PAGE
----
Create Your Own Financial Recovery
Darryl R. Matthews Sr. has left the ranks of the underemployed to recently land a full-time job that meets his desired salary and professional requirements. As of October 2011, Matthews became executive director of the National Medical Association. He had been out of work after losing his job as executive director of the National Association of Black Accountants in March 2007.
At age 58, Matthews knows how tough it is to find employment. Although the unemployment rate among workers 55 and older is relatively low at 6.4%, it takes those 45 years or older longer to re-enter the market.
While between jobs, Matthews relied mainly on short-term, low-paying assignments. For the first time in his life he periodically collected unemployment. It was a blow to his wallet, ego, and self-esteem. “I grew up in a household where you were expected to work, so that time off was depressing,” says Matthews. Now he feels productive again and is elated to be “back in the game.”
The American job market has improved modestly in recent months. Economists looking deeper into the numbers found real reason for optimism in the slow economic recovery. But the huge question is how long can any gains be maintained? Headwinds such as the still high unemployment rate, limp housing market, and lack of consumer confidence could limit the economy from picking up speed.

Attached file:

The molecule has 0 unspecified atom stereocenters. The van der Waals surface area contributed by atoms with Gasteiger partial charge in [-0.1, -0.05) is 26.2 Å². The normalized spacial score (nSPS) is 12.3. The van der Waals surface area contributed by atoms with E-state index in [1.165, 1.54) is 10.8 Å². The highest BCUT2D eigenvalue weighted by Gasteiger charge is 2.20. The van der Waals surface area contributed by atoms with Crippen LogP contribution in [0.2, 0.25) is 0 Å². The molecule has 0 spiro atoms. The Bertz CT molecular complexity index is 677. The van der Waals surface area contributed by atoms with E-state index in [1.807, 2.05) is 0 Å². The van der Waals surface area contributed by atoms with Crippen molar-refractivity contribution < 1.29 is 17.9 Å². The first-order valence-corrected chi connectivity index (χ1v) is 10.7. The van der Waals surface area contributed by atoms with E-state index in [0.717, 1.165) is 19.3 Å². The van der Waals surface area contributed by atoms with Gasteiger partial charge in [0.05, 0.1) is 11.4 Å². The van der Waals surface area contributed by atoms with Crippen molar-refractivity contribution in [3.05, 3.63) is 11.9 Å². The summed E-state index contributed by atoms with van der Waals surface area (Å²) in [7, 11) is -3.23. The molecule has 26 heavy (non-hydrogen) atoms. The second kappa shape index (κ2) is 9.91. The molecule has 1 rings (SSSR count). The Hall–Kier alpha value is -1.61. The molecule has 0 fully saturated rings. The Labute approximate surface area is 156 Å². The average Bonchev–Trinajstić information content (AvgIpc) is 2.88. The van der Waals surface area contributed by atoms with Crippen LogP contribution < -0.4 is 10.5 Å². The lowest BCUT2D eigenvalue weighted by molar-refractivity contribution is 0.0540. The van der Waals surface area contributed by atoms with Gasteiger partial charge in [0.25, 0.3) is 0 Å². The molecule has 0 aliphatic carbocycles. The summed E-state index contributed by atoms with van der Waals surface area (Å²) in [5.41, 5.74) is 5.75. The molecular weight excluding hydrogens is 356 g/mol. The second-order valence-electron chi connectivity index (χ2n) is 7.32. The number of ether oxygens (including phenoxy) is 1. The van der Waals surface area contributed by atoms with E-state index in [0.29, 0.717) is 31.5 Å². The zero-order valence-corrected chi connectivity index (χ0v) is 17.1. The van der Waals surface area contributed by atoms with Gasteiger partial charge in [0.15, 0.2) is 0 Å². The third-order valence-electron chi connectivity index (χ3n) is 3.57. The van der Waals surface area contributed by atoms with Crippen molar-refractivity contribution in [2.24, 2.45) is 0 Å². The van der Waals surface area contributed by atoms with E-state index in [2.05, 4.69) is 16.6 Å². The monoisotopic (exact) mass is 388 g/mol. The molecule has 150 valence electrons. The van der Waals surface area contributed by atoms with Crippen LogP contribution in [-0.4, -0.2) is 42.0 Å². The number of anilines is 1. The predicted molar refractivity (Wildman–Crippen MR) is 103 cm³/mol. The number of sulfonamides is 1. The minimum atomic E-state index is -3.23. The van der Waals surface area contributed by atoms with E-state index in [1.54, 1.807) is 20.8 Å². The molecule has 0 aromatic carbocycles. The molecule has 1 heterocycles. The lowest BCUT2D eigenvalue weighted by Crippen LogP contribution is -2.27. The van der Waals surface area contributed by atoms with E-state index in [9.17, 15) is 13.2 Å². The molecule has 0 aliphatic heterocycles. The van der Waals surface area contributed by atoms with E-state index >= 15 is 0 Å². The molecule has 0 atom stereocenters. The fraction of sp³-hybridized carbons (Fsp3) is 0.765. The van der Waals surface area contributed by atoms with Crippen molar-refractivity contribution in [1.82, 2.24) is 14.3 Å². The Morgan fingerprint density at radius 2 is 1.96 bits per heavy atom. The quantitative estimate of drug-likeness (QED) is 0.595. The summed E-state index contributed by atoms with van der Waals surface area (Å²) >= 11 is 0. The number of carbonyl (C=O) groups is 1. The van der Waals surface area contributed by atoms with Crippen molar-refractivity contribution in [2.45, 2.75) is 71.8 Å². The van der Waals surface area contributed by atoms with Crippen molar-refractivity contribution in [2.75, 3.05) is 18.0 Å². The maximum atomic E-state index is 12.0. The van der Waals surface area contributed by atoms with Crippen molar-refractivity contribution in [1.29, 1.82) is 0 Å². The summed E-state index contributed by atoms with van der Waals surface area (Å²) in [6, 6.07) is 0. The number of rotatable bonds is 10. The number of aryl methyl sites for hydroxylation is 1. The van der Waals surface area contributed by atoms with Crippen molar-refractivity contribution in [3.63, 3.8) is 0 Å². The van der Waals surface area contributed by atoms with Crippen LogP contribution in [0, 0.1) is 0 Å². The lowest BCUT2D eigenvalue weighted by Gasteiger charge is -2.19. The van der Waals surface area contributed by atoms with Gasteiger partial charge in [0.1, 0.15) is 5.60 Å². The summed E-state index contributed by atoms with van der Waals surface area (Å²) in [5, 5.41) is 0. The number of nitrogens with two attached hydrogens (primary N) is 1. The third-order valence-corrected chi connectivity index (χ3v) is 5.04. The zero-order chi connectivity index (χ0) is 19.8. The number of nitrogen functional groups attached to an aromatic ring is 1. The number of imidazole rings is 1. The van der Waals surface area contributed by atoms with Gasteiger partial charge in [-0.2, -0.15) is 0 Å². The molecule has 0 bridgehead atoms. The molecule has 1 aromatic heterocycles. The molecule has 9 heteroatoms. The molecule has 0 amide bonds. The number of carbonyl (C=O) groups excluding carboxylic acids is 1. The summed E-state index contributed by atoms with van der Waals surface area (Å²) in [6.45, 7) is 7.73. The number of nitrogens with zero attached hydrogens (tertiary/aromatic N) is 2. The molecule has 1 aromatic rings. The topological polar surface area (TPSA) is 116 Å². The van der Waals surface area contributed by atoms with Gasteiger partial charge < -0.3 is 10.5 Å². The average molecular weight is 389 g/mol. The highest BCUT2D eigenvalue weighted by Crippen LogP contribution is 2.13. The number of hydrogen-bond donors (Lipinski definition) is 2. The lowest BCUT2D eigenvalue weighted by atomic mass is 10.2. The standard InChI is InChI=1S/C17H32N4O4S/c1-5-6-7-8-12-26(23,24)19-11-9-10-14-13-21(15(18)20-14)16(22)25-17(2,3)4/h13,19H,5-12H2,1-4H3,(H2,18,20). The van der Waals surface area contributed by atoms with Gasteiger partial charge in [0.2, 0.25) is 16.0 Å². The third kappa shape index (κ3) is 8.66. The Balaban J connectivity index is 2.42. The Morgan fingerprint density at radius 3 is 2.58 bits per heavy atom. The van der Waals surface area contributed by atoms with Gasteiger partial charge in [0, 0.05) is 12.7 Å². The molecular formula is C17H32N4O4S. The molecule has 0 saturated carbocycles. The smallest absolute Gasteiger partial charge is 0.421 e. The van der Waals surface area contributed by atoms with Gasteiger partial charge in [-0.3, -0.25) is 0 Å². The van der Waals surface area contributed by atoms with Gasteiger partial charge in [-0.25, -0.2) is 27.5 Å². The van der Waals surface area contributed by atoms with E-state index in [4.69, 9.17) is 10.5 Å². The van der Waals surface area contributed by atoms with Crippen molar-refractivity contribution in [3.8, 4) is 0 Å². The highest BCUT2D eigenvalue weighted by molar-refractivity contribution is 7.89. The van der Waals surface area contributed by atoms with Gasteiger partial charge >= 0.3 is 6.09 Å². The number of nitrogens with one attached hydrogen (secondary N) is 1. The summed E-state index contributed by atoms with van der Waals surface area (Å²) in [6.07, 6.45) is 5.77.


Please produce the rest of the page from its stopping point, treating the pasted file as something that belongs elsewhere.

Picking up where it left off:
Still, there appears to be a potential glimmer of light ahead. The U.S. economy is expected to grow about 3% in 2012, up from a projected 2% for 2011, according to Brett Hammond, senior economist at TIAA-CREF, the New York-based financial services company and leading provider of retirement benefits nationwide. But Hammond and others warn that what happens to the U.S. economic picture—including the risk of another recession—is tied to what happens in places such as Greece, Italy, Spain, and Portugal.
The upcoming U.S. presidential election will also play a critical role in driving the nation’s economic direction in 2012 and the development of policies coming out of Washington. As bickering lawmakers struggle to bring the nation back to health, there are things that you can do to alleviate whatever situation ails you—whether you’re trying to buy a home or save one from foreclosure, find a job or shift career gears, or increase your wealth through savings and investments to bring about your own personal financial recovery.
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